Skateboarding has been classified as a type of action sport, although to different people, the typical skateboard has many other uses. Some use this as their primary means of transportation while others find riding the board a fun and exciting activity. Regardless of how they are used, it’s best to look into the history of skateboarding if only to better appreciate the sport.
With the evolution of the skateboard comes the invention of completely new sports and transportation. Trick scooters, shred stix, motorised longboards, and most recently self balancing scooters which are like a segway and a skateboard had a baby, have all made an appearance on the scene and can all be credited to the popularity of skateboarding.
The history of skateboarding can be traced to crate scooters which are regarded as the predecessors of the board. These are wooden boxes placed or nailed on top of wooden boards and serve as crude handlebars. Attached beneath the board is a set of roller skates which act as the wheels of the crate scooters.
Eventually, planks replaced the wooden boards which soon became the model for many of the skateboards seen these days. The availability of these planks were first reported in 1944 in Montmarte, France when French children were seen riding them.
The actual sport of skateboarding evolved sometime between the 40s and the 50s in California. At the time, local surfers found the waves quite flat and decided to look for an alternative form of recreational activity. From this emerging need came the idea for a board to be ridden on land even as it remains unclear as to who actually proposed the idea.
In any case, as the history of skateboarding would have it, skateboards were eventually manufactured in large numbers to accommodate the growing need of so-called land-based surfers. In this regard, it should be interesting to note that skateboarding was initially known as sidewalk surfing.
Additionally, the first surfers who engaged in the sport were known to apply several accepted surfing styles. In conjunction with the sport of surfing, the early skateboarders were said to perform surfing maneuvers on their boards completely barefoot.
By the time the 60s came around, skateboarding exhibitions have become common outdoor events. Many of the sponsors for these events started out as manufacturers of surfing accessories before branching out to skateboarding.
In 1965, skateboarding officially became a sport with the first National Skateboarding Championship taking place in Anaheim, California. The sport was still considered raw at the time though; thus, only two disciplines were introduced, namely, slalom downhill racing and flatland freestyle.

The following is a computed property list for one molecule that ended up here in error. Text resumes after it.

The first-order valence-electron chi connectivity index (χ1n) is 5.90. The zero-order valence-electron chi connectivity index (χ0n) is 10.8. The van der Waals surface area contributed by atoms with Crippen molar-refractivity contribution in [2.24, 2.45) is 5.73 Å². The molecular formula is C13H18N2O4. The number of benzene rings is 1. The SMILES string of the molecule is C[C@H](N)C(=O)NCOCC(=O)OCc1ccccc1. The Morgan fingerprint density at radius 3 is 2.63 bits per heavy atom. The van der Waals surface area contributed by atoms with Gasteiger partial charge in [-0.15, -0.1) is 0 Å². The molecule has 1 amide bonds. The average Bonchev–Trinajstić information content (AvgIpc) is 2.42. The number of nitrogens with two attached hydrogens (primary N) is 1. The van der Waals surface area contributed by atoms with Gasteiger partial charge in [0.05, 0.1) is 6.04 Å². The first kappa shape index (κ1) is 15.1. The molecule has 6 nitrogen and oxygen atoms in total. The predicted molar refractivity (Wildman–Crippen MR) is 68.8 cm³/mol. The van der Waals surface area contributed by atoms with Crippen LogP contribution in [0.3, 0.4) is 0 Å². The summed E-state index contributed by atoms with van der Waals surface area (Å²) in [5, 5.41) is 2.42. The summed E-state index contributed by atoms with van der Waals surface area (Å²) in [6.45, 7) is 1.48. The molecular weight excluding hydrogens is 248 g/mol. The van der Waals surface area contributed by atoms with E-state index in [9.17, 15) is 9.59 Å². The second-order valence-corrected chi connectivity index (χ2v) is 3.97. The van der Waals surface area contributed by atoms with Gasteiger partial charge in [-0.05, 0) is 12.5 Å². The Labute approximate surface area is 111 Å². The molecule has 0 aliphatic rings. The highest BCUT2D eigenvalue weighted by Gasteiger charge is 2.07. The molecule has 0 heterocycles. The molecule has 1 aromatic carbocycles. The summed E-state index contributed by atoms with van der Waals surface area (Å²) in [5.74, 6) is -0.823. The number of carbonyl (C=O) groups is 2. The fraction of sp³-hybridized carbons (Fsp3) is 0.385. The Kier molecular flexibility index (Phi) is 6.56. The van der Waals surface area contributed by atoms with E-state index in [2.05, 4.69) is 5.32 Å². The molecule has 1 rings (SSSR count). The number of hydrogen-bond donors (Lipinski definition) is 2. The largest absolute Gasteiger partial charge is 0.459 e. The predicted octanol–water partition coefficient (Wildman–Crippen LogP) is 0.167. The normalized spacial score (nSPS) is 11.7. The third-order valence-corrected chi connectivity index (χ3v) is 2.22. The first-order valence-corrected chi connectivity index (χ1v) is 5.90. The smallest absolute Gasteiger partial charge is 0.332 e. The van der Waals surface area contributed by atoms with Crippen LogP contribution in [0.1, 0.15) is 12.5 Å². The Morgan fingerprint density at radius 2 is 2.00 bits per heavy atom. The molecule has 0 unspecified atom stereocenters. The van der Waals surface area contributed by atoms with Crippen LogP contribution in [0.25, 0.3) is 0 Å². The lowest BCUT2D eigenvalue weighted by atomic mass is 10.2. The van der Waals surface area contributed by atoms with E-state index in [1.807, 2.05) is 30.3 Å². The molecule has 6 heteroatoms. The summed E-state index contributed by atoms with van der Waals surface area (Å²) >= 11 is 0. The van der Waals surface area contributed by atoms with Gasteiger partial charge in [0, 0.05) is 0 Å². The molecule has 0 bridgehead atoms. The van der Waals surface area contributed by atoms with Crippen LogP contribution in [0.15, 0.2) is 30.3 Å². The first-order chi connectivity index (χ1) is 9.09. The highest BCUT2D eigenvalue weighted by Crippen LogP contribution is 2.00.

A decade later, the history of skateboarding entered new grounds with the introduction in the market of the polyurethane skateboard wheels. These proved to be effective replacements for the original metal-based wheels as there was a marked improvement both in traction and in the overall performance of the skateboarder.
Developed by Frank Nasworthy, the polyurethane skateboard wheels helped skateboarding achieve national and global popularity. This became the inspiration for many skateboard manufacturers to look at the possibilities of further developing their flagship product.
In the years that followed, several other innovations were introduced to the sport. These include the development of skateparks as well as axles or trucks specially constructed for skateboarding aficionados. These innovations allowed skateboarders more freedom in their movements and inspired them to come up with maneuvers that are more freestyle in nature.
As the century drew to a close and a new one came in, the history of skateboarding proved to be a continuously evolving process. The boards underwent several changes both in shape and in actual construction.
Meanwhile, skateboarding events became more open with a special category even created for participants below 18 years of age. This can be attributed to the sports move from subculture to consumer culture which we have covered in depth in our previous post: The transition from subculture to consumer culture. So skateboarding has come a long way and it appears still has a long way to go, where it will end up? who knows? rocket boards perhaps?